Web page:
Sophia’s ability to hold entire conversations with people has led to several appearances on late-night talk shows and other platforms of interest. With a shirt and a wig on, you’d probably have no idea you were speaking with an intelligent AI, maybe someone who is just a little bit odd.
Outside of looks, because it’s the inside that counts, Sophia provides the blueprint for innovative research into robot-human interaction and the future of AI in general.
8 Geminoid DK
Not for nothin’, but this next guy sounds like Frank Zappa named him. Geminoid DK is an ultra-realistic robot modeled after Danish professor Henrik Scharfe (down to the way he shrugs his shoulders). DK acts as Scharfe’s surrogate, and Scharfe operates it remotely.
Geminoid was originally unveiled in 2011 as a way to study the interactions between humans and robots. However, we can’t help but obsess over how realistic engineers and artists crafted its face. Out of all the robots here, this is the one you’d never guess was a robot (until you see that his bottom half is hooked up to all sorts of computers).
I guess this would be more fascinating than freaky if it weren’t for the fact that some of the robot’s facial transitions aren’t quite perfect. If you watch the YouTube video for this section (you watch the videos, right?) and skip to around 0:16, its sudden open expression is a hell game version of peek-a-boo.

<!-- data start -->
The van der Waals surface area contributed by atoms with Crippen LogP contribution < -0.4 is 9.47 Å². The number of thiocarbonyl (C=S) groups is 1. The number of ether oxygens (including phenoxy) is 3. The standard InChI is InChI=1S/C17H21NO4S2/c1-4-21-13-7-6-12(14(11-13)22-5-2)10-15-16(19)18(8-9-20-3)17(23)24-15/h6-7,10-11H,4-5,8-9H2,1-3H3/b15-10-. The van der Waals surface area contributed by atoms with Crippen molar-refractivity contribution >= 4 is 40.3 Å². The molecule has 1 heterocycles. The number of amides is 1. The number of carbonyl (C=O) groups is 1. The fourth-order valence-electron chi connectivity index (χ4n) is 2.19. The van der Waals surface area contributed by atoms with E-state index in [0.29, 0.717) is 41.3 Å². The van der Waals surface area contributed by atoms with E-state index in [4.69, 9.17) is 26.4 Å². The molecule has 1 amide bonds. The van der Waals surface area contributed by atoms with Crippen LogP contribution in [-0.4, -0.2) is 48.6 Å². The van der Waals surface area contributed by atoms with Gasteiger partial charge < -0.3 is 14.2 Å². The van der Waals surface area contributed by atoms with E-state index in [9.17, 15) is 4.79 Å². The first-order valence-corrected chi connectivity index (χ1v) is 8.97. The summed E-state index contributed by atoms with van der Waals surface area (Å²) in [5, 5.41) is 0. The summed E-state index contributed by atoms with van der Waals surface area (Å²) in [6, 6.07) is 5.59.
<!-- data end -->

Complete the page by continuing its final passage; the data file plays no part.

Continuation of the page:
I don’t like it.
7 Jennie the Robo Dog
Jenny, I want your numbah!
This isn’t that, Jenny. This is Jennie. Jennie is a robot therapy dog for people who cannot care for pets. It runs on batteries and doesn’t have to go to the bathroom. Unlike many robotic animals that are mostly exposed to the “bones,” Jennie is modeled after a fluffy golden retriever and was given all the cute nuances.
Its face is a little like a taxidermy project gone wrong, but it’s real enough to be convincing from a distance…it’s pretty creepy. Still, the creator has gone to great lengths to meet a need, and he’ll probably be a very rich man one day. Even if robot dogs aren’t man’s best friend.